Similarly, the Board rejected Local 39’s contention that it constituted bad faith bargaining for DPA negotiators to claim a lack of authority to negotiate economic proposals. The Board affirmed that in the public sector, “it is not an unfair practice for a negotiator to discuss issues and make proposals that are subject to ratification by the employer.” (Oakland Unifed School District (1983) PERB Decision No. 326.) A negotiator’s lack of authority only constitutes an unfair practice when it is used to foreclose the achievement of any agreement.
Finally, the Board addressed Local 39’s contention that the Governor’s communication to employees constituted unlawful direct dealing. The Board found that there was no allegation that the Governor was attempting to bargain directly with employees. Further, the Governor’s communication did not contain any threats of reprisal or promise of benefit. The only theory that Local 39 appeared to allege was that the communication “undermined” its authority in the eyes of its bargaining unit members. The Board noted that it had found a violation under such a theory in only one case, California State University (1989) PERB Decision No. 777-H.
In that case, the California State University had published an article in its newsletter stating that it had offered a 4% raise and implied that it would take effect. The Board found that the publication “tend(ed) to diminish the authority of the exclusive representative at the table, as well as in the eyes of bargaining unit employees.” Here, however, the Board distinguished California State University because the Governor’s communication clearly indicated that the State would fulfill its bargaining obligations. Accordingly, the Board affirmed the dismissal.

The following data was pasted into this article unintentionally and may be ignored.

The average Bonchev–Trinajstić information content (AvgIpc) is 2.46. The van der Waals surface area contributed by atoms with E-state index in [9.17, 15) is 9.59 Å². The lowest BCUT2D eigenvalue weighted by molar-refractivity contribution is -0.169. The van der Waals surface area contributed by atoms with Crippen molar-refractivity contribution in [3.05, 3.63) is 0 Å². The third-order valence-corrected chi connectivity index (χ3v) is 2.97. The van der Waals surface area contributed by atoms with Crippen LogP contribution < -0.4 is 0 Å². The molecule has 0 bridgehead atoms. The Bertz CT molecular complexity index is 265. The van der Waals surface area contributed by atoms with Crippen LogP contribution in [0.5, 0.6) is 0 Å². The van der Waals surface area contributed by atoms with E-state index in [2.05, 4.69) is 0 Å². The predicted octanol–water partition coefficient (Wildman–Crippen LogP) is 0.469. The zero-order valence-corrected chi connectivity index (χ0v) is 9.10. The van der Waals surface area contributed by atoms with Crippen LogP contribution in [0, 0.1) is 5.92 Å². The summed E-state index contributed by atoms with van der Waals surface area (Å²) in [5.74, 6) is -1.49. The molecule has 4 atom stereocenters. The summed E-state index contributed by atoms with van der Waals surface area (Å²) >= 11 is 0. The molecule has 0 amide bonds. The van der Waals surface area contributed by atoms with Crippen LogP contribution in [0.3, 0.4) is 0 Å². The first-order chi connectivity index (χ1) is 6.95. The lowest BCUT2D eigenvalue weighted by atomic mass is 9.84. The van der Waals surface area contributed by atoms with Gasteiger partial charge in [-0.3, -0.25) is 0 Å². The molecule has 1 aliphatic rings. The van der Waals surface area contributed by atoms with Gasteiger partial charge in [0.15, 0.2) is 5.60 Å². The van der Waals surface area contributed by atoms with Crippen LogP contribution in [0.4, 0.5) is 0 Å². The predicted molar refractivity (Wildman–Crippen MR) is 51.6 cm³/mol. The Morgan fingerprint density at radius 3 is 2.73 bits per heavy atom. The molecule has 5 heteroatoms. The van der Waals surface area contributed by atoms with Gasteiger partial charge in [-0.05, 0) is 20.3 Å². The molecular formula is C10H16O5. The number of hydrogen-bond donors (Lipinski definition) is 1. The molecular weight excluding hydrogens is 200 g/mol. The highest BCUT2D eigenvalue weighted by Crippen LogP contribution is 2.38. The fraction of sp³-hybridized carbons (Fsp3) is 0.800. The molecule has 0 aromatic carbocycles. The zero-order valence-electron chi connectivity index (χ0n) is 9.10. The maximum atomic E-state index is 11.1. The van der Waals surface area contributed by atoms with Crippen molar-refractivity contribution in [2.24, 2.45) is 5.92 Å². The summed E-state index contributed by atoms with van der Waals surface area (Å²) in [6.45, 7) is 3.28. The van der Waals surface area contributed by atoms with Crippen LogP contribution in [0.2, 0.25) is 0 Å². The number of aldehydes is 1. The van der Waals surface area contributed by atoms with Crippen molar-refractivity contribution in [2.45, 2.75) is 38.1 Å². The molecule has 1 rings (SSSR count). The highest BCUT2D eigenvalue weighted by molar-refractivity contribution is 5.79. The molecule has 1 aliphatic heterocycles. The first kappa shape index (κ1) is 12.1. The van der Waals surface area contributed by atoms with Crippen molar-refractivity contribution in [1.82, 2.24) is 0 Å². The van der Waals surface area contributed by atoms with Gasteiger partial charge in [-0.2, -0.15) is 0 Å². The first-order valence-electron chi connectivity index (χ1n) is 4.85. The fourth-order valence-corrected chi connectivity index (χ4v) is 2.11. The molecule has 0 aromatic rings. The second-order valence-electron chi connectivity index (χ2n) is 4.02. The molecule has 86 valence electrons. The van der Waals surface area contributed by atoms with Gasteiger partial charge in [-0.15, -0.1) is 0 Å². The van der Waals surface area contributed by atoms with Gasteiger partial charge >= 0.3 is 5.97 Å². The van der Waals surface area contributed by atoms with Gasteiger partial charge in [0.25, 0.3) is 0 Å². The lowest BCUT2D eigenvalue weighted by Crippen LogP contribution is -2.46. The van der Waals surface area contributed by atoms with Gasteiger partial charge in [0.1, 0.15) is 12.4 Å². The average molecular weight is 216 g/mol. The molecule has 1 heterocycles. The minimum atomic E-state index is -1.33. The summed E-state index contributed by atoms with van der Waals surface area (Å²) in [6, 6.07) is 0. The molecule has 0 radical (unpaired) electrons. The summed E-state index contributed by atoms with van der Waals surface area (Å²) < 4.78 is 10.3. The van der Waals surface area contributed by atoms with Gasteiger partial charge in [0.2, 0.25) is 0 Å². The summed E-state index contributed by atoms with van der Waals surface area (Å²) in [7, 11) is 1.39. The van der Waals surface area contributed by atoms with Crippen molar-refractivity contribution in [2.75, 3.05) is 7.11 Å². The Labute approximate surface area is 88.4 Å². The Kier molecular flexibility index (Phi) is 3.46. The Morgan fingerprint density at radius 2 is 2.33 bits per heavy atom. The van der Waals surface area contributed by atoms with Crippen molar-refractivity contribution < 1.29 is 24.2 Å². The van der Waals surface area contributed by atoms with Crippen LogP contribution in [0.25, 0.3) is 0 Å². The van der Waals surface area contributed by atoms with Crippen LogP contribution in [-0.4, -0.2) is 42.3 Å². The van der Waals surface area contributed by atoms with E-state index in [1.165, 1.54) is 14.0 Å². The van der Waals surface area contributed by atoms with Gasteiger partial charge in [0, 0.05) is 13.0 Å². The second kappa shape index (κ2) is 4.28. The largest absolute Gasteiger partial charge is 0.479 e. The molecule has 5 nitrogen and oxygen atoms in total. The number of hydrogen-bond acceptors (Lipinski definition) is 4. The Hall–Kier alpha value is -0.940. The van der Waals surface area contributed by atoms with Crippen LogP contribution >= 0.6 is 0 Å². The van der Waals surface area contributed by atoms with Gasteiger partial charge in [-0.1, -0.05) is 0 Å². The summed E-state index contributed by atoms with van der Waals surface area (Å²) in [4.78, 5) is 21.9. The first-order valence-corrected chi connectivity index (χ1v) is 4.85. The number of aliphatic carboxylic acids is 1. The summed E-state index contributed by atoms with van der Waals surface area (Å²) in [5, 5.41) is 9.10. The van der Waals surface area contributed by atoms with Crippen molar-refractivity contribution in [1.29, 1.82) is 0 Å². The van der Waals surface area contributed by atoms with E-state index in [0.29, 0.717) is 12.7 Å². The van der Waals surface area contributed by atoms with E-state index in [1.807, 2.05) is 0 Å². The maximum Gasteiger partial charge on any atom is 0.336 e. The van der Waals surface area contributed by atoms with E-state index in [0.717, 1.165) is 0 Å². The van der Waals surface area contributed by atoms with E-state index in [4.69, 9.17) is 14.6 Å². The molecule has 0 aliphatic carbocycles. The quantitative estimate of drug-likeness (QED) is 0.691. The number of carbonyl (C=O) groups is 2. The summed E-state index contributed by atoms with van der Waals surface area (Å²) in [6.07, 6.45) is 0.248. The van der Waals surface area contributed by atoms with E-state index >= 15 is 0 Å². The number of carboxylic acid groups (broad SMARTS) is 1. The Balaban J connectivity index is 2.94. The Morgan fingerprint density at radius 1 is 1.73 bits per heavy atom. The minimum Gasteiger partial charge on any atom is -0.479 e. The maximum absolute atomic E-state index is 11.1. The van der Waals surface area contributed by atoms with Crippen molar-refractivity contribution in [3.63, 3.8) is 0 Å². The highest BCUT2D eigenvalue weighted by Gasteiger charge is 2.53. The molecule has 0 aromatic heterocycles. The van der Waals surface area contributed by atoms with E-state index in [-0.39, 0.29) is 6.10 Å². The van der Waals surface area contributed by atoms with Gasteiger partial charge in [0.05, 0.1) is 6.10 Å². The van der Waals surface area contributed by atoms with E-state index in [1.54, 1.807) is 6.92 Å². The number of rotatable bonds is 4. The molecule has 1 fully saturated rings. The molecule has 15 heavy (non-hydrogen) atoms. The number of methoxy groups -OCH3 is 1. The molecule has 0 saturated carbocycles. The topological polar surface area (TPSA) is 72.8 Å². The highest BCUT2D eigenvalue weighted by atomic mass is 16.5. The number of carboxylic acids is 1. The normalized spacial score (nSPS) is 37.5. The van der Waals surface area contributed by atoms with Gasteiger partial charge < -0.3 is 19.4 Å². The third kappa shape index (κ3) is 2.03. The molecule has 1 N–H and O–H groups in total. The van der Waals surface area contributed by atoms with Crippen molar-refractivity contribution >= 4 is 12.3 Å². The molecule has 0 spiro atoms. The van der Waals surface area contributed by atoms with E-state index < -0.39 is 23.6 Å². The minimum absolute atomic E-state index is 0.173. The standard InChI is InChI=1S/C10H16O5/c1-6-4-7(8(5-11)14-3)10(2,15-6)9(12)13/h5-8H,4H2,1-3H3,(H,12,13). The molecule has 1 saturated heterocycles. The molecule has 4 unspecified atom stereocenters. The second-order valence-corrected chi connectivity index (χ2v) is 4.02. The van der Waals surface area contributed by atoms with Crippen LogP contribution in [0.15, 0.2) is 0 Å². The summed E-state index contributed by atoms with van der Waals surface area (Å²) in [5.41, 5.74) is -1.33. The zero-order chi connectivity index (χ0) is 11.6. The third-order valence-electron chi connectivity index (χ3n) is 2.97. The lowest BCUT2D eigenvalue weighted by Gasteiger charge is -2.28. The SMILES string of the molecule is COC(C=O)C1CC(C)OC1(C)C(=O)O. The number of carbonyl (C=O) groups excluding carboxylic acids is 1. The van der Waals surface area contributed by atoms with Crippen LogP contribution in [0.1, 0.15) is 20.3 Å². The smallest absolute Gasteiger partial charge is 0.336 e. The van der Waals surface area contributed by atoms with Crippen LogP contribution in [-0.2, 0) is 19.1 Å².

- There are several items in this decision that are helpful for public employers. First, public employers should be pleased that the Board has affirmed the rule that it is not an unfair practice to delay economic bargaining until the budget is passed. This should be especially comforting to schools, local agencies, and universities who all find themselves at the mercy of the State legislature and Governor each year during the budget process.
- Next, I think the Board’s treatment of California State University is important. In my opinion, that 20-year old decision was wrongly decided and should be overturned. I have never understood why completely factual information transmitted by the employer to employees should be considered an unfair practice. It’s not as if the unions are prohibited from responding. To the contrary, unions regularly communicate with employees regarding the status of bargaining. Often, unions will make claims that the employer feels are untrue. What happens is that the employees who view those untrue claims then take out their frustration and/or anger on the employer, including supervisors, managers, and governing board members. It seems only fair that when that occurs an employer should be able to respond with completely factual information. To the extent such communications may “diminish” the union in the eyes of its members—it seems to me—that is a function of the facts, and should not be an unfair practice. So I would have preferred that the Board just overturn California State University. However, I can live with the holding here: that California State University doesn’t apply (at least) where the employer makes it clear in the communication that bargaining is continuing and/or that it will meet its bargaining obligations.